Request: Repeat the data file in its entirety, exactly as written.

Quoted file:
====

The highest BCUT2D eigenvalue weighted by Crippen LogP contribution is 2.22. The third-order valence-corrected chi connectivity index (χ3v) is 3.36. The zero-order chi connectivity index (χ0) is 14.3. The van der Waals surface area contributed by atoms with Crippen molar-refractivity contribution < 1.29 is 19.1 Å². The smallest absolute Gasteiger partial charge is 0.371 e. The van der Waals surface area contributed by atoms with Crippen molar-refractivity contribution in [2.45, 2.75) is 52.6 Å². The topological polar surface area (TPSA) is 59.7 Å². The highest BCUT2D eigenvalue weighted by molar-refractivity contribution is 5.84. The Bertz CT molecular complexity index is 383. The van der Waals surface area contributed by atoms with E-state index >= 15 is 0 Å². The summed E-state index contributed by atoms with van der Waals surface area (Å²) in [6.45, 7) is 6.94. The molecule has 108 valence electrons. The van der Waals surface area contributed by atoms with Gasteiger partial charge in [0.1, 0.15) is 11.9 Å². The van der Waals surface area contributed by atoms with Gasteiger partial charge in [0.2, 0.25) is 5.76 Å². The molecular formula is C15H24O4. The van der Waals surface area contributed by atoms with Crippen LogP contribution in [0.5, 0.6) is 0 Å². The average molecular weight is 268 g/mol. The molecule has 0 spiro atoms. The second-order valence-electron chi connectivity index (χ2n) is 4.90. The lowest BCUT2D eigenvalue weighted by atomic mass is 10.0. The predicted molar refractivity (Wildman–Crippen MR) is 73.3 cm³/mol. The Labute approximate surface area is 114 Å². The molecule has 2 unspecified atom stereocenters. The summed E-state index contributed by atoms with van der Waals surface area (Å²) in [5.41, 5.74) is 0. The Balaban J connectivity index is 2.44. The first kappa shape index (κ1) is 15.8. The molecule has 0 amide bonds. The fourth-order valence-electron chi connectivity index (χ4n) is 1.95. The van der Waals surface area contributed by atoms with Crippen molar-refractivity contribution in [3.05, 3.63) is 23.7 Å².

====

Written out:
The highest BCUT2D eigenvalue weighted by Crippen LogP contribution is 2.22. The third-order valence-corrected chi connectivity index (χ3v) is 3.36. The zero-order chi connectivity index (χ0) is 14.3. The van der Waals surface area contributed by atoms with Crippen molar-refractivity contribution < 1.29 is 19.1 Å². The smallest absolute Gasteiger partial charge is 0.371 e. The van der Waals surface area contributed by atoms with Crippen molar-refractivity contribution in [2.45, 2.75) is 52.6 Å². The topological polar surface area (TPSA) is 59.7 Å². The highest BCUT2D eigenvalue weighted by molar-refractivity contribution is 5.84. The Bertz CT molecular complexity index is 383. The van der Waals surface area contributed by atoms with E-state index >= 15 is 0 Å². The summed E-state index contributed by atoms with van der Waals surface area (Å²) in [6.45, 7) is 6.94. The molecule has 108 valence electrons. The van der Waals surface area contributed by atoms with Gasteiger partial charge in [0.1, 0.15) is 11.9 Å². The van der Waals surface area contributed by atoms with Gasteiger partial charge in [0.2, 0.25) is 5.76 Å². The molecular formula is C15H24O4. The van der Waals surface area contributed by atoms with Crippen LogP contribution in [0.5, 0.6) is 0 Å². The average molecular weight is 268 g/mol. The molecule has 0 spiro atoms. The second-order valence-electron chi connectivity index (χ2n) is 4.90. The lowest BCUT2D eigenvalue weighted by atomic mass is 10.0. The predicted molar refractivity (Wildman–Crippen MR) is 73.3 cm³/mol. The Labute approximate surface area is 114 Å². The molecule has 2 unspecified atom stereocenters. The summed E-state index contributed by atoms with van der Waals surface area (Å²) in [5.41, 5.74) is 0. The Balaban J connectivity index is 2.44. The first kappa shape index (κ1) is 15.8. The molecule has 0 amide bonds. The fourth-order valence-electron chi connectivity index (χ4n) is 1.95. The van der Waals surface area contributed by atoms with Crippen molar-refractivity contribution in [3.05, 3.63) is 23.7 Å².